SWIFT has been testing an interoperability solution to enable domestic central bank digital currencies (CBDCs) to be used for cross border payments. It ran 12 weeks of successful sandbox simulations with the central banks of France, Germany and Singapore and 15 commercial banks and plans to advance to a beta phase.
One of the risks with digital currencies is fragmentation, as each digital currency network is potentially an island. Hence interoperability is crucial between conventional systems and digital currencies and particularly for cross border payments.
Much like SWIFT’s role in conventional payments, SWIFT provides a hub for the interlinking solution in which messages are sent between parties. CBDCs never leave their domestic networks.
“Our experiments have shown the critical role that Swift can play in a financial ecosystem in which digital and traditional currencies co-exist,” says Tom Zschach, Chief Innovation Officer at Swift.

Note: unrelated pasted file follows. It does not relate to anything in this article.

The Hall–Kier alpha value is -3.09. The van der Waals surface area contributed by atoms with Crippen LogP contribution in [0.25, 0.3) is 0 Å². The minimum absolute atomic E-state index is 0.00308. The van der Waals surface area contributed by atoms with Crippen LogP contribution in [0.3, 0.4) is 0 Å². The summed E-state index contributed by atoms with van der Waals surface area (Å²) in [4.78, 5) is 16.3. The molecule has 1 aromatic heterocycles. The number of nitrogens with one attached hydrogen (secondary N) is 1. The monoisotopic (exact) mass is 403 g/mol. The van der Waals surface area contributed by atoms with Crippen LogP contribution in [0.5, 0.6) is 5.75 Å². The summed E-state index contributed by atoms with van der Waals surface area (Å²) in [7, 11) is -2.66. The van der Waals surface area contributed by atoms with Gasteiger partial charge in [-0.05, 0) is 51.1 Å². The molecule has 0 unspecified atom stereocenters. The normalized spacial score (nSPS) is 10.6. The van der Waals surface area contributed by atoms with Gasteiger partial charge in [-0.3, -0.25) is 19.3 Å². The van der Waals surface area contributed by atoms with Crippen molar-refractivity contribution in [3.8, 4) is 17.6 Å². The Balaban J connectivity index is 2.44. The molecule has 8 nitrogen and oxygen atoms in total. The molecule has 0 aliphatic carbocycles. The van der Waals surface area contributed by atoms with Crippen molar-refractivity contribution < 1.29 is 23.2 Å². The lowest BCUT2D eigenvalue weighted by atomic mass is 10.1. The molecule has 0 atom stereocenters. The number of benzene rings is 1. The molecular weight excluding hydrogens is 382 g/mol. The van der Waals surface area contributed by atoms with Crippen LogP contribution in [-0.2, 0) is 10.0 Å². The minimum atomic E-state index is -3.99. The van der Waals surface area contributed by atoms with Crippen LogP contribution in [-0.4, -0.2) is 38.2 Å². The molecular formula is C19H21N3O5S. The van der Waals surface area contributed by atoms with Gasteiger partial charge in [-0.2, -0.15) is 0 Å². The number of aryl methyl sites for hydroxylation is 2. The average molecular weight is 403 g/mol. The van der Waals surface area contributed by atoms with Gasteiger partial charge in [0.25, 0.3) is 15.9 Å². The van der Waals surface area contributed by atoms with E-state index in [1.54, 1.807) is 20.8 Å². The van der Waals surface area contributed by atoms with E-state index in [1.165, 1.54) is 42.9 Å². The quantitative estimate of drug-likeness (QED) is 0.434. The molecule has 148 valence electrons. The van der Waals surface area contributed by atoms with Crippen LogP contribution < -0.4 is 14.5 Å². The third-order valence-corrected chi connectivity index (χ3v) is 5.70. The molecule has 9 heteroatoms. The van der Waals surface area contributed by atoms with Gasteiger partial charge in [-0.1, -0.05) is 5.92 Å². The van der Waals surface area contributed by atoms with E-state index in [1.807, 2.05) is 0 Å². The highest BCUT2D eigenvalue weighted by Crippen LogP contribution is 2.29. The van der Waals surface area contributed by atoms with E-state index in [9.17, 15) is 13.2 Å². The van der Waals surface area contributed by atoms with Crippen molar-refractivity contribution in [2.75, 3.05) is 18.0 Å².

Some of the banks involved included BNP Paribas, HSBC, Intesa Sanpaolo, NatWest, Royal Bank of Canada, SMBC, Société Générale, Standard Chartered and UBS.
“An open, interoperable architecture is essential for secure, frictionless, and evolving cross-border payment flows in the digitisation of currencies,” said David Rego, Global Head of Payments at Standard Chartered.
Interoperability between CBDCs, fiat, technologies
The sandbox involved transactions between a CBDC on a Quorum blockchain network and one on a Corda DLT network. It also included transactions between Corda and a real-time gross settlement (RTGS) system. The fiat currency wasn’t revealed, but the involvement of three central banks means it was either the euro or the Singapore dollar.
The next development phase will also include Hyperledger Fabric and a centralized non-DLT CBDC. This sandbox iteration used Hyperledger Firefly, a middleware solution that supports the Quorum, Besu, Corda and Fabric blockchains. Its core developer Kaleido was involved in the SWIFT project.
One of the keys to blockchain payments is atomicity, ensuring if one side fails, they both fail. Rather than using hash timelock contracts (HTLC), the solution involves escrowing, so the money is ready to go if the payment gets the go ahead.
Meanwhile, earlier this week, three central banks -Israel, Norway, Sweden – and the BIS published a report on another cross border CBDC solution Project Icebreaker, involving a hub and spoke architecture, this time for retail CBDC.